Each muscle is made of many long, cylindrical fibres arranged in parallel arrays. These fibres are composed of numerous fine fibrils, called myofibrils. Muscle fibres contract(shorten) inresponsetostimulation, then relax (lengthen) and return to their uncontracted state in a coordinated fashion. In general muscles play an active role in all the movements of the body.
Muscles are of three types, skeletal, smooth and cardiac. Skeletal muscle tissue is closely attached to skeletal bones. In a typical muscle such as the biceps, the striated (striped) skeletal muscle fibres are bundled together in a parallel fashion. A sheath of tough connective tissue encloses several bundles of muscle fibres.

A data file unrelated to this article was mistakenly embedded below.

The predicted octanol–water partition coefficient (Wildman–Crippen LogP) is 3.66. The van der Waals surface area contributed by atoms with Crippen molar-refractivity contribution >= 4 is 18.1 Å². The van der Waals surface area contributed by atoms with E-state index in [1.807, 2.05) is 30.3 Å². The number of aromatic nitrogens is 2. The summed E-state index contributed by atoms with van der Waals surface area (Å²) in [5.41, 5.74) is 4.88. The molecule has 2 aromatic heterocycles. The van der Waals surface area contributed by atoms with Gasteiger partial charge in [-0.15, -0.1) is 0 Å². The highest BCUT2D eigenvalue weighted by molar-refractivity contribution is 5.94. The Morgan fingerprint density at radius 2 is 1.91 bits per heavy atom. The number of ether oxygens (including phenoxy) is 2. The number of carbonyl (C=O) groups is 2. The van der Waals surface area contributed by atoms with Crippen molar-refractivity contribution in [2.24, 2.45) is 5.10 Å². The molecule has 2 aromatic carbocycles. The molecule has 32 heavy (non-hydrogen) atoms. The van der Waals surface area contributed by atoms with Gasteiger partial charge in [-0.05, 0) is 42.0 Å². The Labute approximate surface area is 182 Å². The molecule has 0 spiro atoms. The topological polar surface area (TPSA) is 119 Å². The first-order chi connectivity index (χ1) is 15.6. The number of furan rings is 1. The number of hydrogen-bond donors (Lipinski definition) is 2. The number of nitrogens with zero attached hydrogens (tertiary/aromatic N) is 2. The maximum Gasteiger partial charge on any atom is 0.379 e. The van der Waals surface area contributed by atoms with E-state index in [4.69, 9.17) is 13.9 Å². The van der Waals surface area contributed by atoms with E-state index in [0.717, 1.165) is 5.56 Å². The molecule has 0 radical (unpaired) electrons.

The smooth muscle fibres taper at both ends (fusiform) and do not show striations (Figure 3.7). Cell junctions hold them together and they are bundled together in a connectivetissuesheath. Thewallsofinternal organs such as the blood vessels, stomach and intestine contain this type of muscle tissue.
Smooth muscles are ‘involuntary’ as their functions cannot be directly controlled. Unlike the smooth muscles, skeletal muscles cannot be controlled by merely thinking.
Cardiac muscle tissue is a contractile tissuepresentonlyintheheart. Celljunctions fuse the plasma membranes of cardiac muscle cells and make them stick together. Communication junctions (intercalated discs) at some fusion points allow the cells to contract as a unit, i.e., when one cell receives a signal to contract, its neighbours are also stimulated to contract.